The top deck is removed from the roof bows and the aerial is placed on top of thorn. The top decking is then placed back over the aerial.

where it is desired to let the top down, it is advisable to connect the aerial lead-in wire to the aerial at the rear, and let the shielding on this wire, extend only for a distance of about three feet from the receiver end. In such cases, the lead-in wire is run through the floor boards back of the seat underneath the car, up to the receiver.

Note that in this receiver there are two fuses; one of them is of 1/8-A. rating, and is connected in the "B" battery jumper wire, while the other is a 5 A unit located in the receiving unit near tile ground binding post.

Interference may be distinguished by the sound: Generator noises (eliminated by bypassing the commutator) are tone frequencies quite different from the staccato tapping sound of high-tension spark interference ; high-tension interference is a sharp, raspy sound and can be eliminated practically 100 percent by means of spark suppressors (on the distributor and spark plugs); low-tension breaker point noise is not readily distinguished from high-tension interference, but will be the sound remaining after spark suppressors have been installed. Low-tension breaker interference is difficult to eliminate. Try reversing the two primary leads to the coil; install a bypass condenser connected from the engine to the ammeter and switch lead.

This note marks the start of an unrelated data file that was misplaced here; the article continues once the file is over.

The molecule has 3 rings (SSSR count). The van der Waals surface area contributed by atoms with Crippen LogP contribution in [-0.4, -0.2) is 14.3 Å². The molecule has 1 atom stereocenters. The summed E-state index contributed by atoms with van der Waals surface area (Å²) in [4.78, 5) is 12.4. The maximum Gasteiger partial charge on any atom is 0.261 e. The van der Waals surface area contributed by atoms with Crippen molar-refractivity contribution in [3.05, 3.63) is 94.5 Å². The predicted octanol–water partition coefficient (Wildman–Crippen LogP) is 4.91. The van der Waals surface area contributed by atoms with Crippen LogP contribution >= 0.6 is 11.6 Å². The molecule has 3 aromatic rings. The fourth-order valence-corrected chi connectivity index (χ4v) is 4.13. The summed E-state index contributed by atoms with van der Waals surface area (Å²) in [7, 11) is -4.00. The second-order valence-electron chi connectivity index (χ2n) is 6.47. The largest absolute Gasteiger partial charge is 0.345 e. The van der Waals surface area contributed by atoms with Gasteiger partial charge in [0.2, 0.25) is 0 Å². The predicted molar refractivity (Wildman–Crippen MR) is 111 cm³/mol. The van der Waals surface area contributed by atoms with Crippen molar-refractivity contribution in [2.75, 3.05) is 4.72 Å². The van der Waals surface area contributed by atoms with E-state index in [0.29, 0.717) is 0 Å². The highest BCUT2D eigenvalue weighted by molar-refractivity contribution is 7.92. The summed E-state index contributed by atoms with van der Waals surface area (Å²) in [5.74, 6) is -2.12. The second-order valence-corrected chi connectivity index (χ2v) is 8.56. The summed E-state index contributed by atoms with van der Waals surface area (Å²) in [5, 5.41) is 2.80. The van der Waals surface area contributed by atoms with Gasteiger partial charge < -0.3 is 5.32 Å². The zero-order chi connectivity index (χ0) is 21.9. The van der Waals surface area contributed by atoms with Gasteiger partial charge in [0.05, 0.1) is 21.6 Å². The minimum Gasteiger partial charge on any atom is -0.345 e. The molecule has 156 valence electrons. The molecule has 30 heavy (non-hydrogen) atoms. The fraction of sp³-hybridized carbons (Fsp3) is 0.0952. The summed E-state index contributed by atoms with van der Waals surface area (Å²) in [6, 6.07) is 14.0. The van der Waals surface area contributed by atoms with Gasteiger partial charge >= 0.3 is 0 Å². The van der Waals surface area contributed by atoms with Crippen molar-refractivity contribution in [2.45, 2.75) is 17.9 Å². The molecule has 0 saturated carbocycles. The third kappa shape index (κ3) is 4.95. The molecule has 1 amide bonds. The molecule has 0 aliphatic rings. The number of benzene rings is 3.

Sketch of the battery box showing the location of the cable and the battery.

The operating voltage and current characteristics of this set are to be measured with a set analyzer equipped with a voltmeter of the 1,000-ohms-per-volt type; the manual volume control must be turned to the full on position, and with no signal reception.

The filament potential of all tubes is 6 volts. Plate potential, V1, V2, V3, V5, 135 volts; V4, 132 volts ; V6, zero. Control-grid, V1, v2, V3, 1.5 volts; V4, 10 volts; V5, V6, 18 volts. Screen-grid potential,V1, V2, V3, V4, 67.5 volts; V5, 135 volts; V6, zero. Plate current, V1, V2, V3, 3 ma.; V4, 0.1-ma.; V5, 8 ma.; V6, zero.

Sparton Model 40 6-Tube T.R.F. Automotive Receiver Radio Service Data Sheet, July 1932 Radio-Craft - RF Cafe

The antenna compensating condenser C5 is to be adjusted at the time the receiver is installed. Tune in a weak station between 1200 and 1400 kc., turn the volume control full on, and then, using an insulated screwdriver, adjust C5 for maximum receiver output. Never adjust either the C5, or the remaining trimmers, with the cover removed.

Circuit oscillation can be caused either by tubes or the receiver itself. Check the contact surfaces between the partitions and the rotor shaft, making sure that a good ground is obtained. Do not under any conditions oil the shaft under the contacts. Make sure that the receiver chassis is well grounded.

For best results it is essential that the receiver unit be located so that the remote control flexible-shaft runs direct (that is, without sharp bends).

The battery circuit for this receiver is unusual, as indicated in the diagram; an additional figure illustrates the connections.

The "A" battery consumption of this set is about 2 1/2 A.; the "B" requirements, about 20 ma.

Complete schematic circuit of the Spartan model 40 receiver using the new Lafoy system of automatic volume control.



Posted September 15, 2015

Radio Service Data Sheets

These schematics, tuning instructions, and other data are reproduced from my collection of vintage radio and electronics magazines. As back in the era, similar schematic and service info was available for purchase from sources such as SAMS Photofacts, but these printings were a no-cost bonus for readers. There are 212 Radio Service Data Sheets as of August 17, 2017.